The City of Birmingham, Alabama’s failure to properly communicate with a property owner will create havoc for a downtown baseball stadium project. Bill Mudd, owner of one of two remaining parcels needed for the stadium, has repeatedly asked the city to find a way to incorporate the building into the project. The city has refused to consider this proposal and it has ignored Mr. Mudd’s request for negotiation.
A key part of the condemnation process is that government officials fully and fairly communicate to the basics to an owner: the interest they want to acquire; the value they place on this interest; and how and when they plan to acquire it. Eminent domain is a tough process. If the acquiring agency ignores a property owner’s reasonable request to come to the negotiating table, as Birmingham has done to Mr. Mudd, hostility will run rampant on both sides. This will lead to project delays and increased litigation costs to the owner and the condemning authority. When government gets it wrong, everybody loses.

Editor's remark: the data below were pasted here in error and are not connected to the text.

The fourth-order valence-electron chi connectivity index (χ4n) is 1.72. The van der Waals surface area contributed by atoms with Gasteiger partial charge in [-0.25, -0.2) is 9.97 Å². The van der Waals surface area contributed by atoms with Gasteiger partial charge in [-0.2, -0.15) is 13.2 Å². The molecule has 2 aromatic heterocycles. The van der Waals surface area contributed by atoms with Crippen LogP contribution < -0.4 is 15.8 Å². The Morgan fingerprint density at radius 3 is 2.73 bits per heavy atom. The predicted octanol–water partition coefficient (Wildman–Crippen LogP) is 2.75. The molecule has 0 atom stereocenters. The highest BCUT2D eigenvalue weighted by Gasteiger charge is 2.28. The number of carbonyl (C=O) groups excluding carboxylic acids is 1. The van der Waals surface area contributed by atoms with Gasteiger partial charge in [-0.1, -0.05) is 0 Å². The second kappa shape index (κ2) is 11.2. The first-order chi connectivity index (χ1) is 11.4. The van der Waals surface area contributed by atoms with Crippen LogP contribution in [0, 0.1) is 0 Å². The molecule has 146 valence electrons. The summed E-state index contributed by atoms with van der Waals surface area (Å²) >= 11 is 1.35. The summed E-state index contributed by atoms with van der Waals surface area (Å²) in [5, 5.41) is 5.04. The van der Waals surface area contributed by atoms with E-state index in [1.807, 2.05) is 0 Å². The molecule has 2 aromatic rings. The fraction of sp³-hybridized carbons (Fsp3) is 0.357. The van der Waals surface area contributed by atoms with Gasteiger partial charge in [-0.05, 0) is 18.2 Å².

The owner of one of the two remaining parcels needed to for the nearly $60 million baseball stadium project downtown says he doesn't want to sell and has been virtually ignored by the city.
Bill Mudd, the majority owner of the First Avenue South property where B&A Warehouse is located, wants the city to abandon plans to acquire his building and instead incorporate the century-old building into the design.
"The city has not made a single proposal, nor floated a single idea or concept to the people who lease the building or lease the facility," Mudd told The Birmingham News in an interview this afternoon. "I don't know how they're supposed to relocate. All they do is threaten eminent domain."
Mudd said he had one conversation with Bell and the mayor promissed to call him back, but has not.
In addition, Mudd said he has had little information from city officials and said the information he had received was conflicting. Most of his information has come from newspaper reports, he said.
Mudd in the interview, said B&A would complement the current plans and should not be destroyed.